The prostate cancer susceptibility variant rs2735839 near KLK3 gene is associated with aggressive prostate cancer and can stratify Gleason score 7 patients - Abstract

PURPOSE: Gleason score (GS) 7 prostate cancer is a heterogeneous disease with different clinical behavior.

We sought to identify genetic biomarkers that may predict the aggressiveness of GS 7 diseases.

EXPERIMENTAL DESIGN: We genotyped 72 prostate cancer susceptibility SNPs identified in genome-wide association studies in 1,827 white men with histologically confirmed prostate adenocarcinoma. SNPs associated with disease aggressiveness were identified by comparing high-aggressive (GS ≥8) and low-aggressive (GS ≤ 6) cases. The significant SNPs were then tested to see whether they could further stratify GS 7 prostate cancer.

RESULTS: Three SNPs-rs2735839, rs10486567, and rs103294-were associated with biopsy-proven high-aggressive (GS ≥8) prostate cancer (P < 0.05). Furthermore, the frequency of the variant allele (A) at rs2735839 was significantly higher in patients with biopsy-proven GS 4+3 disease than in those with GS 3 + 4 disease (P = 0.003). In multivariate logistic regression analysis, patients carrying the A allele at rs2735839 exhibited a 1.85-fold (95% confidence interval, 1.31-2.61) increased risk of being GS 4 + 3 compared with those with GS 3 + 4. The rs2735839 is located 600 base pair downstream of the KLK3 gene (encoding PSA) on 19q13.33 and has been shown to modulate PSA level, providing strong biologic plausibility for its association with prostate cancer aggressiveness.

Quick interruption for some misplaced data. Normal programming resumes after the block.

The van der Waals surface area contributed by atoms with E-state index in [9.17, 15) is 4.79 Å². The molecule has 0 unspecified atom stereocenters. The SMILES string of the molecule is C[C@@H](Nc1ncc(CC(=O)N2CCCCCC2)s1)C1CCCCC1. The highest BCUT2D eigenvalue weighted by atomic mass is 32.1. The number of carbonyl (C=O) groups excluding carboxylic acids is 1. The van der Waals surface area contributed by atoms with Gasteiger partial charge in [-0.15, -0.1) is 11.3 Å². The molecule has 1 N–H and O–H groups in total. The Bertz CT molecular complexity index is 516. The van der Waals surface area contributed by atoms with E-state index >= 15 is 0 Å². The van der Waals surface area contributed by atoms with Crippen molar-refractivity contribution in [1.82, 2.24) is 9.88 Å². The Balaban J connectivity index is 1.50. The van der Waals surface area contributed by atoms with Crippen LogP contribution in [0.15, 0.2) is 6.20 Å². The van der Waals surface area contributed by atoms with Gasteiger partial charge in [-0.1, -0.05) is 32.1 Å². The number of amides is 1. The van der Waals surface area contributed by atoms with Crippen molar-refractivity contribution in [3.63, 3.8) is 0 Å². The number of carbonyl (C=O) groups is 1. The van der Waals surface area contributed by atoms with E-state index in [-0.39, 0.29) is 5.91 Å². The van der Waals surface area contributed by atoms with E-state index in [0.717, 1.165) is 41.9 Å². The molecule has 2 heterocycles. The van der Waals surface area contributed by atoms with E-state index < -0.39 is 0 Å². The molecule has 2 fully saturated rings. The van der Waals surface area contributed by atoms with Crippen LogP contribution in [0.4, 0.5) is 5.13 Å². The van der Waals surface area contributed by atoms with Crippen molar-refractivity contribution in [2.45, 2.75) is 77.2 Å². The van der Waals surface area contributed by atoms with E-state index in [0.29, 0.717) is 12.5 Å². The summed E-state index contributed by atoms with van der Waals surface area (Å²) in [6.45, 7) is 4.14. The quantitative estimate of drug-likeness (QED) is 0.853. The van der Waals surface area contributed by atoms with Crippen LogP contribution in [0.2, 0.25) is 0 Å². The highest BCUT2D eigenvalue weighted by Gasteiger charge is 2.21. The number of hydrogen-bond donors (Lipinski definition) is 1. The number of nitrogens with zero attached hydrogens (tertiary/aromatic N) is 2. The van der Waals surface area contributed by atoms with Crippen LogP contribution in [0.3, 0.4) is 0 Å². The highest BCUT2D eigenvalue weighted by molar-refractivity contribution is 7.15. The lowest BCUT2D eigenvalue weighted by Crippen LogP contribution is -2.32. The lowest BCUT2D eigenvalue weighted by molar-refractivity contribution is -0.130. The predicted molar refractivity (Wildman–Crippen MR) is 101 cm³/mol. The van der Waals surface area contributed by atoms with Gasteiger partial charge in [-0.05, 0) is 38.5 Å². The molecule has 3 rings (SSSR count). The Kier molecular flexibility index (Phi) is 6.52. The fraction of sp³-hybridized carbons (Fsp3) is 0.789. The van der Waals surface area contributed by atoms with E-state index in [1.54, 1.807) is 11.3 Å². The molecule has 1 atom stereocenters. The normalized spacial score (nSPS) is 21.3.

CONCLUSIONS: We confirmed the association of the rs2735839 with high-aggressive prostate cancer (GS ≥8). Moreover, we reported for the first time that rs2735839 can stratify GS 7 patients, which would be clinically important for more accurately assessing the clinical behavior of the intermediate-grade prostate cancer and for tailoring personalized treatment and post treatment management.

Written by:
He Y, Gu J, Strom S, Logothetis CJ, Kim J, Wu X.   Are you the author?
Department of Epidemiology, The University of Texas MD Anderson Cancer Center, Houston, Texas; Department of Surgery, Ruijin Hospital, Shanghai Jiao Tong University School of Medicine, Shanghai, China; Department of Genitourinary Medical Oncology, The University of Texas MD Anderson Cancer Center, Houston, Texas.  

Reference: Clin Cancer Res. 2014 Oct 1;20(19):5133-9.
doi: 10.1158/1078-0432.CCR-14-0661


PubMed Abstract
PMID: 25274378

UroToday.com Prostate Cancer Section

E-Newsletters

Newsletter subscription

Free Daily and Weekly newsletters offered by content of interest

The fields of GU Oncology and Urology are rapidly advancing. Sign up today for articles, videos, conference highlights and abstracts from peer-review publications by disease and condition delivered to your inbox and read on the go.

Subscribe